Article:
consent, the designated agency or its designee may give informed 
        consent for mental health treatment or admission to a treatment 
        facility on behalf of the person. 
           (b) The designated agency shall apply the following 
        criteria in determining the person's ability to give informed 
        consent: 
           (1) whether the person demonstrates an awareness of the 
        person's illness, and the reasons for treatment, its risks, 
        benefits and alternatives, and the possible consequences of 
        refusing treatment; and 
           (2) whether the person communicates verbally or nonverbally 
        a clear choice concerning treatment that is a reasoned one, not 
        based on delusion, even though it may not be in the person's 
        best interests. 
           (c) The basis for the designated agency's decision that the 
        person lacks the capacity to give informed consent for treatment 
        or admission, and that the patient has voluntarily accepted 
        treatment or admission, must be documented in writing. 
           (d) A mental health provider that provides treatment in 
        reliance on the written consent given by the designated agency 
        under this subdivision is not civilly or criminally liable for 
        performing treatment without consent.  This paragraph does not 
        affect any other liability that may result from the manner in 
        which the treatment is performed. 
           (e) A person who receives treatment or is admitted to a 
        facility under this subdivision has the right to refuse 
        treatment at any time or to be released from a facility as 
        provided under subdivision 2.  The person or any interested 
        person acting on the person's behalf may seek court review 
        within five days for a determination of whether the person's 
        agreement to accept treatment or admission is voluntary.  At the 
        time a person agrees to treatment or admission to a facility 
        under this subdivision, the designated agency or its designee 
        shall inform the person in writing of the person's rights under 
        this paragraph. 
           (f) This subdivision does not authorize the administration 
        of neuroleptic medications.  Neuroleptic medications may be 
        administered only as provided in section 253B.092. 
           Sec. 29.  Minnesota Statutes 1997 Supplement, section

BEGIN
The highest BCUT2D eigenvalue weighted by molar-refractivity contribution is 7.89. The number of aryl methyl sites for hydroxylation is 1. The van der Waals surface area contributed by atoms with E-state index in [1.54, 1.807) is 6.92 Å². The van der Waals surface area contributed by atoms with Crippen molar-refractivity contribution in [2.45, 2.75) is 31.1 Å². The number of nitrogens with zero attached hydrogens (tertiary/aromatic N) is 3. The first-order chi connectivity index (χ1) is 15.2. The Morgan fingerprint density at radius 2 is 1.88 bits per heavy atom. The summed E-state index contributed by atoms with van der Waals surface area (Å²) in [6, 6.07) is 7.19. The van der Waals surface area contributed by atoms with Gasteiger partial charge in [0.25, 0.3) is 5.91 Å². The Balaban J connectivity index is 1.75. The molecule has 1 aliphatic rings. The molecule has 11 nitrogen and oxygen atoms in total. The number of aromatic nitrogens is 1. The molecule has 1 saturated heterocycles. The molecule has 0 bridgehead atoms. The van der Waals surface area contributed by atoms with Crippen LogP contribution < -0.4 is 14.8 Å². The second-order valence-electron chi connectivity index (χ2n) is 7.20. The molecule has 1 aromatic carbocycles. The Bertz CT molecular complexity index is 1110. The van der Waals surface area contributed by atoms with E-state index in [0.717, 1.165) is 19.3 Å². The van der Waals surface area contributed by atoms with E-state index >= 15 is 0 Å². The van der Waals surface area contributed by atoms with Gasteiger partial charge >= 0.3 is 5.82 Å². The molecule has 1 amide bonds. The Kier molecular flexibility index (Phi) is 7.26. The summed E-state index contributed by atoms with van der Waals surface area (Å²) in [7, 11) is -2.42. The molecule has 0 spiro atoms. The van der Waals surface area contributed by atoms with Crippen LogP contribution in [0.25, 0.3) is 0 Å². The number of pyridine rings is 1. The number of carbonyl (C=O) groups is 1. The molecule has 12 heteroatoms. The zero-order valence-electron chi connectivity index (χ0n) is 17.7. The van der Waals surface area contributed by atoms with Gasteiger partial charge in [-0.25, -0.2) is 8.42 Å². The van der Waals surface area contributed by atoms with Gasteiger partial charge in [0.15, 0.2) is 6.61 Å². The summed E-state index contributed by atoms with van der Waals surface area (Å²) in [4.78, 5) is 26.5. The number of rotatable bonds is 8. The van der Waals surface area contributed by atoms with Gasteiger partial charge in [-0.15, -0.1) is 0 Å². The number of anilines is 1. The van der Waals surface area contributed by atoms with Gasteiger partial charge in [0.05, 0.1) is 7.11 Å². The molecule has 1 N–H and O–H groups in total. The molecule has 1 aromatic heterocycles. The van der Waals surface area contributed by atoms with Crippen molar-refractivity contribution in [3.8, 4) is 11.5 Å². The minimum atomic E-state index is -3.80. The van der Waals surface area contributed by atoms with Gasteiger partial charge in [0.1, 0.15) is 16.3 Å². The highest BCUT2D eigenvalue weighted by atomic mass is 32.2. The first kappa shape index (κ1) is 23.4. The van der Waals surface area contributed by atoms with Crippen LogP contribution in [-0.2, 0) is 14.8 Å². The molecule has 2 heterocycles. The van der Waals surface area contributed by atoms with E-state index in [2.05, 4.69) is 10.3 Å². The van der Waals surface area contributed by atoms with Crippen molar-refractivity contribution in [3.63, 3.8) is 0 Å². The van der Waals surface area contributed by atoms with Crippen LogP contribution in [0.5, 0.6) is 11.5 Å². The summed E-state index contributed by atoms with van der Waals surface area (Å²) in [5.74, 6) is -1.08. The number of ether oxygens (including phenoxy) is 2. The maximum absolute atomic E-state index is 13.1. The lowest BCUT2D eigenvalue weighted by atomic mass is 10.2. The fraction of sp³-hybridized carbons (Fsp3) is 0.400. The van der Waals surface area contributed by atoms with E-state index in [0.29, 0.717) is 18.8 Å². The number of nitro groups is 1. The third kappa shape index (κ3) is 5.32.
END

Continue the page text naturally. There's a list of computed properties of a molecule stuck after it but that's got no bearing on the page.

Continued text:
253B.07, subdivision 1, is amended to read: 
           Subdivision 1.  [PREPETITION SCREENING.] (a) Prior to 
        filing a petition for commitment of or early intervention for a 
        proposed patient, an interested person shall apply to the 
        designated agency in the county of the proposed patient's 
        residence or presence for conduct of a preliminary 
        investigation, except when the proposed patient has been 
        acquitted of a crime under section 611.026 and the county 
        attorney is required to file a petition for commitment.  The 
        designated agency shall appoint a screening team to conduct an 
        investigation which shall include:  
           (i) a personal interview with the proposed patient and 
        other individuals who appear to have knowledge of the condition 
        of the proposed patient.  If the proposed patient is not 
        interviewed, reasons must be documented; 
           (ii) identification and investigation of specific alleged 
        conduct which is the basis for application; 
           (iii) identification, exploration, and listing of the 
        reasons for rejecting or recommending alternatives to 
        involuntary placement; and 
           (iv) in the case of a commitment based on mental illness, 
        the following information, if it is known or available:  
        information that may be relevant to the administration of 
        neuroleptic medications, if necessary, including the existence 
        of a declaration under section 253B.03, subdivision 6d, or a 
        durable power of attorney for health care directive under 
        chapter 145C or a guardian, conservator, proxy, 
        or attorney-in-fact agent with authority to make health care 
        decisions for the proposed patient; information regarding the 
        capacity of the proposed patient to make decisions regarding 
        administration of neuroleptic medication; and whether the 
        proposed patient is likely to consent or refuse consent to 
        administration of the medication.  
           (b) In conducting the investigation required by this 
        subdivision, the screening team shall have access to all 
        relevant medical records of proposed patients currently in 
        treatment facilities.  Data collected pursuant to this clause 
        shall be considered private data on individuals.  The 
        prepetition screening report is not admissible in any court 
        proceedings unrelated to the commitment proceedings. 
           (c) When the prepetition screening team recommends 
        commitment, a written report shall be sent to the county 
        attorney for the county in which the petition is to be filed. 
           (d) The prepetition screening team shall refuse to support 
        a petition if the investigation does not disclose evidence 
        sufficient to support commitment.  Notice of the prepetition